“This research is truly ground-breaking. The potential link between what goes on in your mouth and the health of your heart has been an intense topic of debate for some time. This research clearly shows the more you improve and maintain your gum health, the less chance there is of developing a potential life-threatening illness.” Dr Carter, 2013.
Leading researchers (Desvarieux, M et. Al 2013) in the public health field have recently published ‘the most direct evidence yet’ that there is a positive correlation between the health of your gums and the strength of your heart.
Compelling evidence published in a study by the researchers from Columbia University has shown that as an individual’s gum health improves, their chances of developing ‘Atherosclerosis’ is significantly reduced.
According to NHS Choices (2013), Atherosclerosis is a ‘potentially serious condition where arteries become clogged up by fatty substances, such as cholesterol. These substances are called Plaques or Atheromas’. These blockages narrow the arteries that carry blood to and from your organs, including your heart, restricting the blood flow and causing potentially fatal effects.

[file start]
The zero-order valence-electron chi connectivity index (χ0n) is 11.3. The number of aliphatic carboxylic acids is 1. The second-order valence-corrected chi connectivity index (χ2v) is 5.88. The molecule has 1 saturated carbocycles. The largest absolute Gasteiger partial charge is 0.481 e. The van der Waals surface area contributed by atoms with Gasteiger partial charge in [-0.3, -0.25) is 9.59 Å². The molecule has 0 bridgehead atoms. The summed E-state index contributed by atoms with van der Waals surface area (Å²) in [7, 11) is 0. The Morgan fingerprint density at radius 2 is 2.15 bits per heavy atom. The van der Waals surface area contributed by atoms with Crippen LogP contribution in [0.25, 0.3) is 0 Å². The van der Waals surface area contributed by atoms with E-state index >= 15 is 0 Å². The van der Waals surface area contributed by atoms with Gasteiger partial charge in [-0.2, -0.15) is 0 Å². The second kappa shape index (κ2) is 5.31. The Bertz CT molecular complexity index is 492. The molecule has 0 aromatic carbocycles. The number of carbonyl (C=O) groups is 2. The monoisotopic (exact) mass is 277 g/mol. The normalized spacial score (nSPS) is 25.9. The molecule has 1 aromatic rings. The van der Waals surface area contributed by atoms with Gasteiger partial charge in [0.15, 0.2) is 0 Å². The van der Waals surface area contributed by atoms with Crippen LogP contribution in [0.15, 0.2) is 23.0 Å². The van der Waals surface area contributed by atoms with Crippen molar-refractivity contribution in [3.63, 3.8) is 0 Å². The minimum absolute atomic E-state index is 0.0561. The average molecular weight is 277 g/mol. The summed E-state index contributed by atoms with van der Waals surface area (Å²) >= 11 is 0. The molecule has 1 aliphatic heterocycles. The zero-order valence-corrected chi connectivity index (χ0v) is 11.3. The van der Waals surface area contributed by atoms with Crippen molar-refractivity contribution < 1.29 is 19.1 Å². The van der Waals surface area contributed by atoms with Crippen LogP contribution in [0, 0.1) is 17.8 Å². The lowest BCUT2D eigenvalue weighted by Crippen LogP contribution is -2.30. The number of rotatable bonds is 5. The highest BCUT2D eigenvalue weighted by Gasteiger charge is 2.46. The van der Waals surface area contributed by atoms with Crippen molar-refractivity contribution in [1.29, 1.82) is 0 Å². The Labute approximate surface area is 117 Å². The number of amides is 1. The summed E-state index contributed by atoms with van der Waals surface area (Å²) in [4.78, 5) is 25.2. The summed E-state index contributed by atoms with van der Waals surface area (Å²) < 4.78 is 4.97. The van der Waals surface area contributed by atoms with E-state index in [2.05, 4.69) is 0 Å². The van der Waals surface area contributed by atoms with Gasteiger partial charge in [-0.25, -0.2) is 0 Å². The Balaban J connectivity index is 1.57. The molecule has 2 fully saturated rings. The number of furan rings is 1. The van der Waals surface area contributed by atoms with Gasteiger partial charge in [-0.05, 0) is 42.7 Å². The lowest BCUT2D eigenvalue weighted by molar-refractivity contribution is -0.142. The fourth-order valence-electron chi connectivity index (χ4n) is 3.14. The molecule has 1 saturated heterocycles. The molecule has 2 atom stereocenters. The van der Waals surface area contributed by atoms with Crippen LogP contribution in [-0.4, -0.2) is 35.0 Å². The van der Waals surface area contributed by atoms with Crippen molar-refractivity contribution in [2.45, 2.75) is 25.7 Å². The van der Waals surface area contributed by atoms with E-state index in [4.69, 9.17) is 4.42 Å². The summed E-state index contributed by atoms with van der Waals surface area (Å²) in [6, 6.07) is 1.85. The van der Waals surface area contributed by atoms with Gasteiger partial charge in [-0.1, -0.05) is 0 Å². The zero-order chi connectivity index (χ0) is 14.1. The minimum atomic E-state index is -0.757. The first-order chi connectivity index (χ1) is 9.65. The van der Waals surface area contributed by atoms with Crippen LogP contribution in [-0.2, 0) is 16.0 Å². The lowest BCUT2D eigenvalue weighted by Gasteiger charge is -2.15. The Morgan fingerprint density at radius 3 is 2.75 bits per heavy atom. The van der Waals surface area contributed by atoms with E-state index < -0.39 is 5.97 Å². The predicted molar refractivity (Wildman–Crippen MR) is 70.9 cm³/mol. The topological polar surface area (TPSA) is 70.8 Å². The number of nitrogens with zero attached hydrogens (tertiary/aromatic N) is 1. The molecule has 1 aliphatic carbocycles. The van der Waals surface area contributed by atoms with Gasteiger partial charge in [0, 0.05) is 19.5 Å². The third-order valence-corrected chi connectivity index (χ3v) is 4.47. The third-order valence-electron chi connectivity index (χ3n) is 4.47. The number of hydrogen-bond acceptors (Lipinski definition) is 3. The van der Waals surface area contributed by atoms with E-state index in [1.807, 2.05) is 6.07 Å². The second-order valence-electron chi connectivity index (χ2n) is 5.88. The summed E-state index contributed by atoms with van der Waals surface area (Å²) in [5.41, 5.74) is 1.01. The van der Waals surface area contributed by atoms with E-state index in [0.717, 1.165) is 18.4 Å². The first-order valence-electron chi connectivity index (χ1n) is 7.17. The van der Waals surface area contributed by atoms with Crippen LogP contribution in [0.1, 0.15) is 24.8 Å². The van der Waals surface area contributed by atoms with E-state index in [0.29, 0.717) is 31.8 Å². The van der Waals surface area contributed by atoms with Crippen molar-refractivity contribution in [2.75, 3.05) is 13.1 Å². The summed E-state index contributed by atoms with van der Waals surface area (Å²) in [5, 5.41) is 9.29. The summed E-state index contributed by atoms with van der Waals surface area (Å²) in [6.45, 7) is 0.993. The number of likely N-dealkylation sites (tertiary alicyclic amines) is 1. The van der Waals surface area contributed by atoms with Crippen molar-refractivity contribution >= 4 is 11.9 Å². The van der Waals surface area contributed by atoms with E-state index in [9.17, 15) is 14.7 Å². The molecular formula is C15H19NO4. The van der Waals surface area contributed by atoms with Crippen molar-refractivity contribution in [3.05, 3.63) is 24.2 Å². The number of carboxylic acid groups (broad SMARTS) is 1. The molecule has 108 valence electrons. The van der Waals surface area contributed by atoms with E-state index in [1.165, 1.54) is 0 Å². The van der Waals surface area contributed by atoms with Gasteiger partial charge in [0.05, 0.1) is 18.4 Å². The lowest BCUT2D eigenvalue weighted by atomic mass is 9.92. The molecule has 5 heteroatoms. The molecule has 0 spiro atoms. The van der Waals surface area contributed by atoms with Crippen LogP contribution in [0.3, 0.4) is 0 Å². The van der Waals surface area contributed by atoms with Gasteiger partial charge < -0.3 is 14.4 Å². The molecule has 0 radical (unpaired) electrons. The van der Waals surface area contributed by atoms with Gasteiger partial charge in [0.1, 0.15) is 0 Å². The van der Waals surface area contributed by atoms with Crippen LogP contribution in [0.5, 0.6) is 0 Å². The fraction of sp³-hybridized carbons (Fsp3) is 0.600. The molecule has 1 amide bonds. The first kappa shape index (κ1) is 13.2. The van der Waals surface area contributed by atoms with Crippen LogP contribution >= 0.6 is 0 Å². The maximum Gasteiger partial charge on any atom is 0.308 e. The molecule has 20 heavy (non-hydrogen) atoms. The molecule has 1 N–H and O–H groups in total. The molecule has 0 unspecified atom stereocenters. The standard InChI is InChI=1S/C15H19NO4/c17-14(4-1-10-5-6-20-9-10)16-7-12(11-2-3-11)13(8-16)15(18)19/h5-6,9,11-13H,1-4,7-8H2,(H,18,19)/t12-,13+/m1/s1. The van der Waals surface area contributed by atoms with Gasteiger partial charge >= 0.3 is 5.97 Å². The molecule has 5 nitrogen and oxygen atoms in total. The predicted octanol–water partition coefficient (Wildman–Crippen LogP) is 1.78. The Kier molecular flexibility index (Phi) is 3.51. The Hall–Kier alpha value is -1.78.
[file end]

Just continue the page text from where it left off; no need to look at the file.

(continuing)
The researches sampled 420 adults for an average of 3 years and in short, the evidence shows a positive correlation between the amount of plaque in an individuals mouth and the build up fatty substances on the arteries.
These findings place more emphasis than ever before on the importance of brushing your teeth twice a day before rinsing with anti-bacterial mouthwash and flossing to ensure you keep the level of plaque in your mouth to a minimum.
If you are unsure if you’re keeping your teeth as clean as you could be, or have any queries about your oral health, please contact us via our website or call us directly on 01282 853853.
Desvarieux, M., Demmer, R.T., Jacobs, D.R., Papananou, P.N., Sacco, R.L., Rundek, T., 2013. Changes in Clinical and Microbiological Periodontal Profiles Relate to Progression of Carotid Intima. Journal of the American Heart Association.
NHS Choices, 2013. Atherosclerosis.